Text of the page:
To be in prison so long, it's difficult to remember exactly what you did to get there.
It is more dangerous that even a guilty person should be punished without the forms of law than that he should escape.
Prosecution I have managed to avoid; but I have been arrested, charged in a police court, have refused to be bound over, and thereupon have been unconditionally released - to my great regret; for I have always wanted to know what going to prison was like.
The refined punishments of the spiritual mode are usually much more indecent and dangerous than a good smack.
I submit that an individual who breaks a law that conscience tells him is unjust, and who willingly accepts the penalty of imprisonment in order to arouse the conscience of the community over its injustice, is in reality expressing the highest respect for the law.
Before we can diminish our sufferings from the ill-controlled aggressive assaults of fellow citizens, we must renounce the philosophy of punishment, the obsolete, vengeful penal attitude. In its place we would seek a comprehensive, constructive social attitude - therapeutic in some instances, restraining in some instances, but preventive in its total social impact. In the last analysis this becomes a question of personal morals and values. No matter how glorified or how piously disguised, vengeance as a human motive must be personally repudiated by each and every one of us.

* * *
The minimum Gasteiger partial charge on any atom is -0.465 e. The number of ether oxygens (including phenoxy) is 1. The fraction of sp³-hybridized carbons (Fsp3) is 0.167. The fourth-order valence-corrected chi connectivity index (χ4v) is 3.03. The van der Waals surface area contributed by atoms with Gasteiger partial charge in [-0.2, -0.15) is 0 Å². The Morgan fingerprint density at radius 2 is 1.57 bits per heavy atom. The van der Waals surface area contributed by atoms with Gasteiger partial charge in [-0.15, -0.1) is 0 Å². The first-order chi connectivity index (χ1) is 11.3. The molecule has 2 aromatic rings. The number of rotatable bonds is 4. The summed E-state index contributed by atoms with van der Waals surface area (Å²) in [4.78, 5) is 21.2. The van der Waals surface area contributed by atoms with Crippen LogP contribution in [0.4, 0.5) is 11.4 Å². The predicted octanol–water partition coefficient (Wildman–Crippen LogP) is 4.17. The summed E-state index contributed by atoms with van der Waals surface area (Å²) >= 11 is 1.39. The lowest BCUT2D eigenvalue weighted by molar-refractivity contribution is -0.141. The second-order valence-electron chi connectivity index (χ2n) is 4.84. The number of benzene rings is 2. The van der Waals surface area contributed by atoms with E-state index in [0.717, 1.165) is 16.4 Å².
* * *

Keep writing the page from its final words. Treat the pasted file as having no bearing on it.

Prisons don't rehabilitate, they don't punish, they don't protect, so what the hell do they do?
If punishment reaches not the mind and makes not the will supple, it hardens the offender.
No written law has been more binding than unwritten custom supported by popular opinion.
Faults of the head are punished in this world, those of the heart in another; but as most of our vices are compound, so also is their punishment.
By noiselessly going to a prison a civil-resister ensures a calm atmosphere.
Those magistrates who can prevent crime, and do not, in effect encourage it.
A Sunday school is a prison in which children do penance for the evil conscience of their parents.
The idea that the sole aim of punishment is to prevent crime is obviously grounded upon the theory that crime can be prevented, which is almost as dubious as the notion that poverty can be prevented.